In this only known, studio portrait of the Scout-leader, Half-yellow Face has combed his hair in tribal fashion, the forelock roached upward, with tight side-braids. He wears typical, Crow man's leggings of dark-blue blanket cloth with inset panels of red wool at the cuffs, partially-beaded moccasins, a long-sleeved cotton shirt, probably red in color, with brass armbands and a typical, Crow loop necklace. Discs of conch shell hang from his pierced earlobes. Suspended from the leather thong crossing his torso is the claw of a grizzly bear, an indication of the visionary source for his fierce and tenacious battle prowess.
Seated beside Half-yellow Face is another Crow who gained lasting fame in June, 1876. Bull Snake, his name said to evidence a particular prowess with the ladies, was the focus of one of the most memorable incidents that occurred during the Battle of the Rosebud, a mere eight days before the Little Bighorn battle. A war party of nearly 200 Crow men, with some girlfriends along for the adventure, had joined the force led by Gen. George Crook as scouts and auxiliaries. On the morning of June 17, 1876, near the present town of Sheridan, Wyoming, as the soldiers were resting after an early march, with the officers playing cards and many of the soldiers actually swimming naked in Rosebud River, the Lakota army under Crazy Horse made its surprise attack. Many of the officers acknowledged later that if the Crow and Shoshone scouts had not boldly charged out to confront the Sioux, Crook's force---less numerous than Custer's---might have met a similar fate.
During the early fighting, Bull Snake decided to demonstrate his courage by making a "strong-heart" charge across the front of the Sioux line. He was half-way along their position when a volley of gunfire killed his horse and also shattered his left femur, throwing the young warrior to the ground in agony. Horses immediately charged out from both sides, sprinting for the fallen man. Four Lakota were racing for the kill and Bull Snake's scalp; two riders from the Crow side were racing to his rescue. Surprisingly, these were not prominent warriors, though Bull Snake was a well-respected fighter. Instead, the Crow who reached him first was a bade (Bah-day), or "half-man, half-woman," a person born genetically male, but who chose to live life in female clothing and following female pursuits. Crow people recognize the bade as a third gender. This bade was in "her" early twenties, handsome as well as brave, and known by the name Finds Them and Kills Them (Osh-tisch), which she immediately honored in full. Leaping off of her horse, Osh-tisch stood over the fallen man and shot down the leading Sioux attacker. Riding right behind Osh-tisch was an unmarried woman named The Other Magpie, who may have been one of Bull Snake's girlfriends. Although unarmed, she ran to the fallen Sioux and scalped him in sight of his friends, screaming at them in contempt: "My spit is my arrows!" Other Crow arrived to provide support as the two, heroic "women" managed to get Bull Snake onto the horse of Osh-tisch and evacuate him safely from the field. In honor of this daring rescue, the Crow name for the Battle of the Rosebud is "When Osh-tisch Saved Bull Snake."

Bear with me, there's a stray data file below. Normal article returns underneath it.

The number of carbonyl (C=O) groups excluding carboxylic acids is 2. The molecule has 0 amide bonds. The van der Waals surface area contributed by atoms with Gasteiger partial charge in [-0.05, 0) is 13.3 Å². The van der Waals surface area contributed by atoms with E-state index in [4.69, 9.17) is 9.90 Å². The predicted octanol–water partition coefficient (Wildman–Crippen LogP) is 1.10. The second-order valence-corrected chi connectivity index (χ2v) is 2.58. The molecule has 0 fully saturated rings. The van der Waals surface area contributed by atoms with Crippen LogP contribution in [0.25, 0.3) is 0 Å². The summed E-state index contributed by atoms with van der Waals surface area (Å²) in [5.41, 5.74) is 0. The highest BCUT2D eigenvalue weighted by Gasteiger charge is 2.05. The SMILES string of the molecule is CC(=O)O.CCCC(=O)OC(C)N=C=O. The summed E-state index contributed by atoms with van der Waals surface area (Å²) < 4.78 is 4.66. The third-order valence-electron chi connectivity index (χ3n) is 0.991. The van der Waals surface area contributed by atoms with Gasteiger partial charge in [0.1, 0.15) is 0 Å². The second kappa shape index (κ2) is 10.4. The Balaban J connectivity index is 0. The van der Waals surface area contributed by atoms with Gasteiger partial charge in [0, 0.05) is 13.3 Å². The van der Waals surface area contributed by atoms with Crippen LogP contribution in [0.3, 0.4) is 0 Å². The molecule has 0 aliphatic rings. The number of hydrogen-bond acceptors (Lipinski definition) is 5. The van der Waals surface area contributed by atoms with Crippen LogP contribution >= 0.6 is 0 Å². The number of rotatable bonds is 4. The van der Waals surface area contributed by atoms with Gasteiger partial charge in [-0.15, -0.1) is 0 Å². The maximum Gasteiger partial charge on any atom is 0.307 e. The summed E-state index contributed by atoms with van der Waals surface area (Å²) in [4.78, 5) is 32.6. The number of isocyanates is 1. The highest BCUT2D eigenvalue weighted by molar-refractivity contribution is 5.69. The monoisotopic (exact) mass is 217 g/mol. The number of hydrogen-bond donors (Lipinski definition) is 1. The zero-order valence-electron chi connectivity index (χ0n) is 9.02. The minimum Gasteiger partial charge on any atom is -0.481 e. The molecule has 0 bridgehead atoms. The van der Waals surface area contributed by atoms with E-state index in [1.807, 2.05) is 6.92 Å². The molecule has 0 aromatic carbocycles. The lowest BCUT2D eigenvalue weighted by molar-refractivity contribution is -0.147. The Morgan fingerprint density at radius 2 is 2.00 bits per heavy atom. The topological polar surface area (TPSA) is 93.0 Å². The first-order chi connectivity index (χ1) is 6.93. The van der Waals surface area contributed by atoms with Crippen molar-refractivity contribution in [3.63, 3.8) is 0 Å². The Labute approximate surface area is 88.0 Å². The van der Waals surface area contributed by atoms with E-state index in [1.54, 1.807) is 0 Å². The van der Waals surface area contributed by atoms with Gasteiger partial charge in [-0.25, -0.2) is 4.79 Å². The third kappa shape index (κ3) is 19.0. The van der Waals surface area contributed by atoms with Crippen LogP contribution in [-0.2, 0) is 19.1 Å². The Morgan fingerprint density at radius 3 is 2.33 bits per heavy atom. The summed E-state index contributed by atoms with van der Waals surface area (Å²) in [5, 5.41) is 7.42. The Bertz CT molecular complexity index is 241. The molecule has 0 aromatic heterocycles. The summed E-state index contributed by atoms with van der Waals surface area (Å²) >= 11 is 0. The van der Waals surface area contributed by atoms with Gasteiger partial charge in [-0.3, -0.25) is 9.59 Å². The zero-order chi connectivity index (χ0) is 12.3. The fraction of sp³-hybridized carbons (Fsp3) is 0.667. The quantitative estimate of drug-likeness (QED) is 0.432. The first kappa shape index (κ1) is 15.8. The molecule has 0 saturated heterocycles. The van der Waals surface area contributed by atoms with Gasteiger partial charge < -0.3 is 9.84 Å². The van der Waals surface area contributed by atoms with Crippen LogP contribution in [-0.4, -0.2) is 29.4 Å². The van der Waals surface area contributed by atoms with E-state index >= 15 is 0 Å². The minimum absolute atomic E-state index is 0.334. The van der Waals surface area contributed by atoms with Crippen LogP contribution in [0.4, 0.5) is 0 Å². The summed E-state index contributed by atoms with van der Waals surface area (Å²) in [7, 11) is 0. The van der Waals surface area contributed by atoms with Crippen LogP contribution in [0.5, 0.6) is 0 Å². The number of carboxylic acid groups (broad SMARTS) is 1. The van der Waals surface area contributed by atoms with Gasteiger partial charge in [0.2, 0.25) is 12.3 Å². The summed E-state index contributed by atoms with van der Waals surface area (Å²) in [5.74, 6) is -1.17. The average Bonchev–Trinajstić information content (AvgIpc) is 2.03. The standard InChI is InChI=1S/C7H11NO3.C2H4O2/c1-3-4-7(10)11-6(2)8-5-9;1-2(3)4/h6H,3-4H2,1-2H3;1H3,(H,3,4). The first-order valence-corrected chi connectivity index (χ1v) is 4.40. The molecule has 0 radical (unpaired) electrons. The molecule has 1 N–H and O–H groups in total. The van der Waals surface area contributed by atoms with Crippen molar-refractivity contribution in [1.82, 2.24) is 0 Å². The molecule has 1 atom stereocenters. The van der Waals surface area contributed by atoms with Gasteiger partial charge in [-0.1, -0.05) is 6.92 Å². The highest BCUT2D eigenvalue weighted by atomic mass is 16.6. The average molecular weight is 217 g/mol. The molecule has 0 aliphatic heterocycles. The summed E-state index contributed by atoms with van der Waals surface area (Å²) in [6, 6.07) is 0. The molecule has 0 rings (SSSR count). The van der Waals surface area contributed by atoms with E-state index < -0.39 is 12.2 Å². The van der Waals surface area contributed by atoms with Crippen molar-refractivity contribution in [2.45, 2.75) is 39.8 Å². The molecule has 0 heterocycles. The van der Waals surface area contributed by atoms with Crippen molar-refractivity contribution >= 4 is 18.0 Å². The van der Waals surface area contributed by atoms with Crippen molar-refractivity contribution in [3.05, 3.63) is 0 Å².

Bull Snake survived the injury, though his leg healed badly and he always walked with a cane thereafter. This did not deter him from further war parties, or enlisting later as a scout for the army. On horseback, a bad leg was irrelevant. Here, he is posed bare-chested early in his Scout career, wearing a loop-necklace and a white felt hat with an ostrich plume, probably dyed red. A muslin sheet is wrapped around his waist. His brass arm bands have each been ornamented with brass figures of the federal eagle, re-cycled from their intended function as helmet facings for U.S. Cavalry parade headgear.
Dimensions: image 3 ¾ x 5 ½ inches
Condition report available upon request.